My daughter was having problems going into her (mainstream) school canteen, so school suggested she brought a packed lunch for a while. Settled into a routine of sandwich, Quavers, drink (every day). Not ideal, but guaranteed to be eaten. Then they decided that she couldn’t bring crisps in (school has just been refurbished and there’s a blanket ban on crisps/snacks, due to mess as much as nutrition), so she then refused the rest of it. As she tends to eat in a room in the Learning Support base, and is supervised, hard to see point of prohibiting it. Wouldn’t mind if the canteen offered truly healthy food, but there seems to be a lot of panini/chips, etc.

Another case of “inclusion” meaning “fitting in with what everyone else does.”


Leigh Forbes (@spectrum_life) on 29th February 2012 at 10:43 am.

I’m shaking my head here, partly in disbelief and party in exasperation. I wish… I really wish… everyone who deals with SEN children would take a BIG step back and look at what they’re doing. To actually think about what they’re doing.

They shouldn’t really be telling any child her food is bad, let alone one with OCD! Tell the parent, sure, if they really feel that strongly about it, but it’s unforgivable to put any child in a position of conflict between teacher and parent. And I am gobsmacked that they did this to an ASD child. It’s ignorant, irresponsible, and unacceptable!

I also get very cross when teachers try telling me what is and isn’t right for my kids. I want to say to them, “just come and spend 24h in our home, then try telling me what to do.”

You did absolutely the right thing. The school should be so much more ADS/OCD aware. You shouldn’t have to be educating them, but if that what it takes… good on you.


Sian Northey on 1st March 2012 at 12:34 am.

Hi Jeanette G had an issue in school when he took another kids crisps I was asked to give him some but pointed out that since it was a healthy eating policy that maybe it should be adhered to however aware that some kids only eat certain foods.they were good with him when he would.only eat enough take away hunger but not refueling him. With my daughter who is neurtypical she had issues with kids calling her fat and she didn’t want to eat some foods even as treats fully pe teacher told her she needed to lose this meaning her tummy. Took issue with school she is a bit chubby but very active.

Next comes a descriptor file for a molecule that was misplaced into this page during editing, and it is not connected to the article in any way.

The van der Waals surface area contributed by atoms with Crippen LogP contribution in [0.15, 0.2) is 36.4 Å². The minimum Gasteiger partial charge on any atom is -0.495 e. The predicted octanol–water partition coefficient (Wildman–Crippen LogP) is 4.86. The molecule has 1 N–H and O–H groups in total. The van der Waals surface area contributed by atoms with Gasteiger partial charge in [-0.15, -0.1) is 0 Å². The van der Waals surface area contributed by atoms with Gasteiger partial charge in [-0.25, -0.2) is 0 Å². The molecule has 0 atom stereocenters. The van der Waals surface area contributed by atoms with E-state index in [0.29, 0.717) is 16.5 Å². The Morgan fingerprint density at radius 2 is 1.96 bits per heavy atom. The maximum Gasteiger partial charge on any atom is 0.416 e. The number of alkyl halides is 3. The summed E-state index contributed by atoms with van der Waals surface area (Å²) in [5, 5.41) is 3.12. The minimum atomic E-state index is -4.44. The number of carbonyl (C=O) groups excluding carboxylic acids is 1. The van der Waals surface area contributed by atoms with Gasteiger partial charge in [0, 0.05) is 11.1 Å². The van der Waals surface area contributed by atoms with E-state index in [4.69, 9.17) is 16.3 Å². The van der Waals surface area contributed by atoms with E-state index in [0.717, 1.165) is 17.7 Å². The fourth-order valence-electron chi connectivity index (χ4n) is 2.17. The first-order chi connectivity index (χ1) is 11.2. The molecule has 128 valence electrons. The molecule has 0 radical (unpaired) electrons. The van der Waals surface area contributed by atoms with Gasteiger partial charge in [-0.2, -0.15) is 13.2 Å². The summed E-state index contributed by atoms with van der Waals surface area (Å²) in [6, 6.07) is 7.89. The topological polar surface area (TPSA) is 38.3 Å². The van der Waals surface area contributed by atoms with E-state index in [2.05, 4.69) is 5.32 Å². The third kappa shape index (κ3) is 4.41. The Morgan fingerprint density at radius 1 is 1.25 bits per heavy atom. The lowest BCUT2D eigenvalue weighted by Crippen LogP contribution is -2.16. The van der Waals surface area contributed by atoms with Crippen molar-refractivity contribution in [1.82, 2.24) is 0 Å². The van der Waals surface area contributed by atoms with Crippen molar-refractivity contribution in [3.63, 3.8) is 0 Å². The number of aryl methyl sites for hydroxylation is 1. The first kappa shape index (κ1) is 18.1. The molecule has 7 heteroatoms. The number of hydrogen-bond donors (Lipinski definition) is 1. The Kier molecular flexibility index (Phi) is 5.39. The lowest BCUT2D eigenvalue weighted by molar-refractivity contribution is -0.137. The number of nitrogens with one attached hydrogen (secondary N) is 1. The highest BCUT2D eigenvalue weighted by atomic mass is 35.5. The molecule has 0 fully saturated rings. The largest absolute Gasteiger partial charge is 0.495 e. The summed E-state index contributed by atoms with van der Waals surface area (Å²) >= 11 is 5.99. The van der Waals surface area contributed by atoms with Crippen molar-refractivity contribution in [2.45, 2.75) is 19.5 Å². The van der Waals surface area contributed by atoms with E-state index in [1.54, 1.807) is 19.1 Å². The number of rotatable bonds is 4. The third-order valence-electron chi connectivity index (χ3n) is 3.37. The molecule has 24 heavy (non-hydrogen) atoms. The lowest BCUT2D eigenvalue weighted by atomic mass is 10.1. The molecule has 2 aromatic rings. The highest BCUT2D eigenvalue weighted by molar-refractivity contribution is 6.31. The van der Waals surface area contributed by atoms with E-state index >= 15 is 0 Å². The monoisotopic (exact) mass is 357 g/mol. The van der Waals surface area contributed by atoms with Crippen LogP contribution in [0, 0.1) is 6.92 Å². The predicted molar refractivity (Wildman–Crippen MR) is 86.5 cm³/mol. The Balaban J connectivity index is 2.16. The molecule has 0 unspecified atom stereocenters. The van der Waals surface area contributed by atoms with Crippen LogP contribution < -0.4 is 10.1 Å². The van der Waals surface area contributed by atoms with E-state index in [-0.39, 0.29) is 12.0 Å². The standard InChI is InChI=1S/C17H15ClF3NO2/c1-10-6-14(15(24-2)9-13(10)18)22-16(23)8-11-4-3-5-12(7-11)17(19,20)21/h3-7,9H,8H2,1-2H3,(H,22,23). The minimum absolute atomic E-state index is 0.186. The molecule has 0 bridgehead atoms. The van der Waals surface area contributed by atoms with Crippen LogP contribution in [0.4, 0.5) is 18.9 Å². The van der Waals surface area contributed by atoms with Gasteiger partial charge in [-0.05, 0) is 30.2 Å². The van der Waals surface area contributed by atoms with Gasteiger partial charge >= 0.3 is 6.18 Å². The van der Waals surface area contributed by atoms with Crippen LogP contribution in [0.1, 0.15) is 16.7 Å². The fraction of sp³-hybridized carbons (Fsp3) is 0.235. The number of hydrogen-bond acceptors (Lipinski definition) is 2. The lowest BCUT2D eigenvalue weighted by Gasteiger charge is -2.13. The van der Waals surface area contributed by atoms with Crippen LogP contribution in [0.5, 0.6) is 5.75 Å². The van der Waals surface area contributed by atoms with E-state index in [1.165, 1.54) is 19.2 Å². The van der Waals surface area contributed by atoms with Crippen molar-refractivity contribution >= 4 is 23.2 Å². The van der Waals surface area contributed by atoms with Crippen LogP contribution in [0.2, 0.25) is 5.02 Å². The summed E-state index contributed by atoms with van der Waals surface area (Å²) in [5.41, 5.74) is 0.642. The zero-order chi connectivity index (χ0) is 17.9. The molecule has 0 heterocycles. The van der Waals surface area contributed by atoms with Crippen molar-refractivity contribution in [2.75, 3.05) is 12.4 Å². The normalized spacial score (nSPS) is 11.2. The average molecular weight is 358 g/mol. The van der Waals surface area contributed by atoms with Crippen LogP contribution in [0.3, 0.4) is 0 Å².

Tony on 2nd March 2012 at 9:44 pm.

Hi.The whole food/Autism thing has always been a bug-bear for us. Our son R has an extemely restricted diet. It is basically centered on Heinz Baked Beans (no others). He will eat other foods, such as Heinz spaghetti, toast, tuna sanwhiches (must have Hellemans mayo), popcorn (salted only, microwave or fresh, non of the packet rubbish), Walkers (blue) Cheese & Onion crisps peanuts ans chocolate buttons. Occasionally he will succumb to Crunchy Nut Cornflakes and the occasional Rice Crispie. Over the years, we have struggled with the ‘experts’ who know best. You know the type. Every new respite provider promised to sort his food issues. All have failed. His consultant is concerned about him not having a varied diet, but is satisfied he is getting all his needs.He is 5 foot 10, nearly nine stone and is stronger/fitter than me. I think with kids like ours, we have to go with our instincts. After all, we know them best. Keep up the good work, and I look forward to reading your posts. Tony.


bluecrisps on 12th March 2012 at 6:34 pm.

Do you know the daft thing.. and I’m going to add this on the bottom, a fellow school child had her birthday last week so the class had chocolate birthday cake in the afternoon! The very thing that was being classed as “bad” two weeks ago.